I think I experience a different feeling to a song when it's played in a different key, which I think makes no sense, except that all frequencies will be higher or lower compared to the original key. I'm no expert when it comes to musical terms or the technical details of sound, but is there a relation, or do I falsly asume there is one? The relation between notes does not change in a different key, or does it?

To me a song written in a key containing flats is more "soft" or "gentle", songs with sharps feel more "bright". I'm not a native english speaker, so expressing the subtle differences is somewhat difficult.

  • If played on the piano or other equal tempered instrument, the number of sharps or flats should not matter, since they are the same note, as you say. Also, if you are aware of the key when listening, perhaps your feelings are influenced by your expectations, in this case the notion that flat keys are soft and sharp keys bright?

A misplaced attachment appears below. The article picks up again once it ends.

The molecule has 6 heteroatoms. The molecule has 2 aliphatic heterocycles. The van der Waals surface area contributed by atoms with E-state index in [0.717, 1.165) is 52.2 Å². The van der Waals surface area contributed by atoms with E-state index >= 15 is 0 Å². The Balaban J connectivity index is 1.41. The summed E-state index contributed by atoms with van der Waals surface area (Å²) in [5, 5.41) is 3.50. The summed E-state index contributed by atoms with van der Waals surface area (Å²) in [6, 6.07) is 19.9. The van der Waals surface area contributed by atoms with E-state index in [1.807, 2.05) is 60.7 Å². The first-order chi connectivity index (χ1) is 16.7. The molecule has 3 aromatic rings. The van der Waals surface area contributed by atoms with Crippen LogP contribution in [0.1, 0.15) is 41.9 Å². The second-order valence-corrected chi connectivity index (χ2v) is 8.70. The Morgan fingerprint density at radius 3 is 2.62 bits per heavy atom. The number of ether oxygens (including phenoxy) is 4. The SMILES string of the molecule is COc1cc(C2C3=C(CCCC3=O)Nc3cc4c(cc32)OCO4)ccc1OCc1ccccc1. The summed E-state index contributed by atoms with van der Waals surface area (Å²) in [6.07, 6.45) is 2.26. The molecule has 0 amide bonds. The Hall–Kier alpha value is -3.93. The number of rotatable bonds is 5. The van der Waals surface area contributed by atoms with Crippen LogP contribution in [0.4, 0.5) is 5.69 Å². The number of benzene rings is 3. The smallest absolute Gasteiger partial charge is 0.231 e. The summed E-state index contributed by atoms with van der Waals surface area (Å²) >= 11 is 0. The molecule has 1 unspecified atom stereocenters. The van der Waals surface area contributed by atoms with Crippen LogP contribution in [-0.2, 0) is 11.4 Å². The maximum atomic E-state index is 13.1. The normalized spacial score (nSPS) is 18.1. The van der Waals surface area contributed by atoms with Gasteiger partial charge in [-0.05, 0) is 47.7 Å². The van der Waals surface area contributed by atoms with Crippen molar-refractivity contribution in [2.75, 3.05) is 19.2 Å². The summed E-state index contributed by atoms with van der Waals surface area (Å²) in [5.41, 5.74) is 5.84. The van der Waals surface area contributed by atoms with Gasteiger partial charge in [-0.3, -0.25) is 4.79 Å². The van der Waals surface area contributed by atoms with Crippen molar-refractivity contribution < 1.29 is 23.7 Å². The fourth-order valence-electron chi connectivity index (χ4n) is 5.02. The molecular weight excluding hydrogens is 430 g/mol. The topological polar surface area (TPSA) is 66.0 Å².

– Johannes
    Commented Apr 19, 2016 at 11:33
  • Could very well be my expectation, that's why I'm looking for a technical explanation. Can you clarify what would change on non-equal tempered instruments?
    – MeanGreen
    Commented Apr 19, 2016 at 11:48
  • music.stackexchange.com/questions/32438/…
    – Dave
    Commented Apr 19, 2016 at 12:20
  • It would differ depending on instrument, of course, but say for a piano tuned to an older/non-equal temperament some keys/chords would beat more and some less, making them sound different.
    – Johannes
    Commented May 2, 2016 at 12:34

1 Answer 1


The discussion is still alive after several hundred years. There were times, were there was a sort of agreement, that a death scene has to be in this key and erotic scenes in that one and victory in another.

The chromatic argument is thin - for once orchestras as a whole and many instruments allow finer modifications of pitch. On the other hand the harmonics spectrum changes for real instruments from tone to tone. The result may well sound different.

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